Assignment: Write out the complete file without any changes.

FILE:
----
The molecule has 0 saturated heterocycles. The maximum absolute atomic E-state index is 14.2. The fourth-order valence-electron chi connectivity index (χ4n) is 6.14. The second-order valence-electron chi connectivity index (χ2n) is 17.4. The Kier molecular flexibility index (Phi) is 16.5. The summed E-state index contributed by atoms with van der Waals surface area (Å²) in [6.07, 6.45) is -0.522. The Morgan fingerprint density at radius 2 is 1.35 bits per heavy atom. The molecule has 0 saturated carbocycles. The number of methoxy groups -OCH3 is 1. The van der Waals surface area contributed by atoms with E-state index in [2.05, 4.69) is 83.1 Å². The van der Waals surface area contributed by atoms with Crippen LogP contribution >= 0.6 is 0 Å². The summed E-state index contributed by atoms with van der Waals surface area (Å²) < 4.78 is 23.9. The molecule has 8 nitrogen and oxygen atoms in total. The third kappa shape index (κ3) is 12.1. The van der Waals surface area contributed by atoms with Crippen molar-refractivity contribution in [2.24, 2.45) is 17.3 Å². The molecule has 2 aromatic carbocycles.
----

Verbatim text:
The molecule has 0 saturated heterocycles. The maximum absolute atomic E-state index is 14.2. The fourth-order valence-electron chi connectivity index (χ4n) is 6.14. The second-order valence-electron chi connectivity index (χ2n) is 17.4. The Kier molecular flexibility index (Phi) is 16.5. The summed E-state index contributed by atoms with van der Waals surface area (Å²) in [6.07, 6.45) is -0.522. The Morgan fingerprint density at radius 2 is 1.35 bits per heavy atom. The molecule has 0 saturated carbocycles. The number of methoxy groups -OCH3 is 1. The van der Waals surface area contributed by atoms with E-state index in [2.05, 4.69) is 83.1 Å². The van der Waals surface area contributed by atoms with Crippen LogP contribution >= 0.6 is 0 Å². The summed E-state index contributed by atoms with van der Waals surface area (Å²) < 4.78 is 23.9. The molecule has 8 nitrogen and oxygen atoms in total. The third kappa shape index (κ3) is 12.1. The van der Waals surface area contributed by atoms with Crippen molar-refractivity contribution in [2.24, 2.45) is 17.3 Å². The molecule has 2 aromatic carbocycles.